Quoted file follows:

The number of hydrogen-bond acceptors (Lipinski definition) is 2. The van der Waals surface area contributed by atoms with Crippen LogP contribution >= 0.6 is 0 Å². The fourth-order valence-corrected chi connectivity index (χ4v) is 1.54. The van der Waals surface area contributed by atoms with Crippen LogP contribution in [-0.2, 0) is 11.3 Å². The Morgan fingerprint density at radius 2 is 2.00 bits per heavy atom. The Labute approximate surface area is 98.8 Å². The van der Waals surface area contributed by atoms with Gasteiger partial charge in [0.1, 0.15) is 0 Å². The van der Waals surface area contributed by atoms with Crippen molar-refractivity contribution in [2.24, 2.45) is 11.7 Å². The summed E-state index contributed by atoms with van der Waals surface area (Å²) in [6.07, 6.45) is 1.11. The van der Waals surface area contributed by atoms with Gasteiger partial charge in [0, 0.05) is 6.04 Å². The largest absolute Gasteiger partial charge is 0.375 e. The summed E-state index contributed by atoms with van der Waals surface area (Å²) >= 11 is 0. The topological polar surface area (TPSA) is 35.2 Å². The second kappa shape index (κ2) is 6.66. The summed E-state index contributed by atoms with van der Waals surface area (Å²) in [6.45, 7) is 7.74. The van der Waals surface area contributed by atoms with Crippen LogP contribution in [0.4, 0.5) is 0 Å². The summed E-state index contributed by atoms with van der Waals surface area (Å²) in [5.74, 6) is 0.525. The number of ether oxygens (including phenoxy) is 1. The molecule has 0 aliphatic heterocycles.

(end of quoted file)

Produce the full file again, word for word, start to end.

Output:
The number of hydrogen-bond acceptors (Lipinski definition) is 2. The van der Waals surface area contributed by atoms with Crippen LogP contribution >= 0.6 is 0 Å². The fourth-order valence-corrected chi connectivity index (χ4v) is 1.54. The van der Waals surface area contributed by atoms with Crippen LogP contribution in [-0.2, 0) is 11.3 Å². The Morgan fingerprint density at radius 2 is 2.00 bits per heavy atom. The Labute approximate surface area is 98.8 Å². The van der Waals surface area contributed by atoms with Gasteiger partial charge in [0.1, 0.15) is 0 Å². The van der Waals surface area contributed by atoms with Crippen molar-refractivity contribution in [2.24, 2.45) is 11.7 Å². The summed E-state index contributed by atoms with van der Waals surface area (Å²) in [6.07, 6.45) is 1.11. The van der Waals surface area contributed by atoms with Gasteiger partial charge in [0, 0.05) is 6.04 Å². The largest absolute Gasteiger partial charge is 0.375 e. The summed E-state index contributed by atoms with van der Waals surface area (Å²) >= 11 is 0. The topological polar surface area (TPSA) is 35.2 Å². The second kappa shape index (κ2) is 6.66. The summed E-state index contributed by atoms with van der Waals surface area (Å²) in [6.45, 7) is 7.74. The van der Waals surface area contributed by atoms with Crippen LogP contribution in [0.4, 0.5) is 0 Å². The summed E-state index contributed by atoms with van der Waals surface area (Å²) in [5.74, 6) is 0.525. The number of ether oxygens (including phenoxy) is 1. The molecule has 0 aliphatic heterocycles.